In 2005 Dan Tague watched his life wash away before his eyes. A native of New Orleans, Tague was living in Mid City, which received about 7.5 feet of water, mud, filth, gas, sludge, waste and death when Hurricane Katrina hit. He witnessed firsthand the deterioration of local and federal government, the breakdown of human kind and felt overwhelmed by abandonment.
The shortcomings of the US government and its failure to protect the victims of the Hurricane by building a proper levee fueled Tague’s desire to communicate messages about capitalism and its hypocrisies in his artwork. By creating intricate layers of folds on currency, Dan Tague creates messages about the United States government on the very tender issued by the Treasury.
The first folded dollar bill photo was created at the KALA Art Institute in Berkeley, California. The bill read “The Osama Wars” and was a direct result of trying to grapple with the concept of creating a democracy outside of the United States while an economic war was raging inside the country. To create the folded bill photographs, Tague begins by using all denominations of US currency finding the majority of the messages from a one dollar bill, followed by a five and twenty. The process of discovery begins using the money from his own wallet or crumpled in his pocket and searches the bill to determine if the message is possible. Once the origami is underway, Tague revisits the bill over the course of several days allowing the crisp folds to gradually loosen and make any final changes to the folds to allow for a legible composition. Folded anywhere from 30 to 200 times without destroying the bill and without cuts or glue, the folds carry a loaded message in a neatly packaged composition.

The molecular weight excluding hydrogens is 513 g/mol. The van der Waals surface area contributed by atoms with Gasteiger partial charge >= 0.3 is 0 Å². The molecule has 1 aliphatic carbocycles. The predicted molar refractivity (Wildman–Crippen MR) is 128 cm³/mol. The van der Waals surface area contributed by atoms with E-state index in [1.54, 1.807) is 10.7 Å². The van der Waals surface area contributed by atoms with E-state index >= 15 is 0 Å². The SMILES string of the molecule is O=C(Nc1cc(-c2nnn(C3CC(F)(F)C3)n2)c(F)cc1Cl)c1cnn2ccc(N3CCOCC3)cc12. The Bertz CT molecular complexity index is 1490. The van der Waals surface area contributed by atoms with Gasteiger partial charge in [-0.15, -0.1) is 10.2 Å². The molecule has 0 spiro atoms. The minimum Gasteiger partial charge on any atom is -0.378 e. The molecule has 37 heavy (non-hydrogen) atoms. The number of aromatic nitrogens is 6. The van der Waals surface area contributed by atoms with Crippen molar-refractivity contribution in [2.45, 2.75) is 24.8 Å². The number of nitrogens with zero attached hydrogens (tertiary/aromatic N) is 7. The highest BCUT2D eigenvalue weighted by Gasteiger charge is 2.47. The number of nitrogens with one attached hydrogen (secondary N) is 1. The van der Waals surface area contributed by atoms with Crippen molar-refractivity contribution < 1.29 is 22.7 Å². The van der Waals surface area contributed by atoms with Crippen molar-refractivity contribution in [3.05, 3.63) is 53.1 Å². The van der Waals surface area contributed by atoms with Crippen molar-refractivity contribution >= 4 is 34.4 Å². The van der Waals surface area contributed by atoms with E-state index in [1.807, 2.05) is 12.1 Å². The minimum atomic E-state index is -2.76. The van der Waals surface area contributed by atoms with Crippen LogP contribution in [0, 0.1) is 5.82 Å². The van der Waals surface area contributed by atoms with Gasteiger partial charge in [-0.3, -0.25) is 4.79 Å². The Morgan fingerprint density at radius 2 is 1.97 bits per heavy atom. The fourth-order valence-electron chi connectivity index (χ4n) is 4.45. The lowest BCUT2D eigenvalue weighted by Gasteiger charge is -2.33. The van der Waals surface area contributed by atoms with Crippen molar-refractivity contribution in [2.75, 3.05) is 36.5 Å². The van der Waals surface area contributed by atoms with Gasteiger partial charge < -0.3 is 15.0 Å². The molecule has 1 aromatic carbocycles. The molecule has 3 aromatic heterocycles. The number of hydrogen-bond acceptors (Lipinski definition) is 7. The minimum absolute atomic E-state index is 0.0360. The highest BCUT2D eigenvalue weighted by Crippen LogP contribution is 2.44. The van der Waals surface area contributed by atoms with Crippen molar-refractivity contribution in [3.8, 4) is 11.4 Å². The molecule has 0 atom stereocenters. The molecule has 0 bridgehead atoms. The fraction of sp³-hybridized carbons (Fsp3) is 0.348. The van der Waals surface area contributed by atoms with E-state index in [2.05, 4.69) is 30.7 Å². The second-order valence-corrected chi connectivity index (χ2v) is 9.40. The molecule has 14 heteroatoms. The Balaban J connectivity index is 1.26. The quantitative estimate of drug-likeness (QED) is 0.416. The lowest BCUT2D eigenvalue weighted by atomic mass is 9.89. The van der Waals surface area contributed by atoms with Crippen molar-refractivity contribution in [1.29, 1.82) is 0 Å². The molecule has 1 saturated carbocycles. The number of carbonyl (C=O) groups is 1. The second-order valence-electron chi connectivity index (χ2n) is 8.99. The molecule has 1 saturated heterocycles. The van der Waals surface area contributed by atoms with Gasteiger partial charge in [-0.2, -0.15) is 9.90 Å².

The folded bills not only inspire curiosities about the messages embedded in the money that we carry with us and covet but the process of making these artifacts speaks to the idea of “dirty money.” In handling the bills Tague meticulously folds and folds so that the stain of the person who carried it before him wears on his fingers. The artist expresses a fondness for this sentiment, “I love the image of inky fingers, but the ink is very steadfast as the bills are made from a pulped fabric process. This allows the bills to be washed and not bleed. Sometimes on worn bills my fingers will pick up the dirt from the bill.” Loaded with opinions of political reform, Dan Tague finds solace in manipulating capitalism in the palm of his hands.
Featured image: Dan Tague, Trust No One, archival inkjet print on rag paper, 35″ x 38″, edition of 5 with 1 AP, 2011
All images courtesy of the artist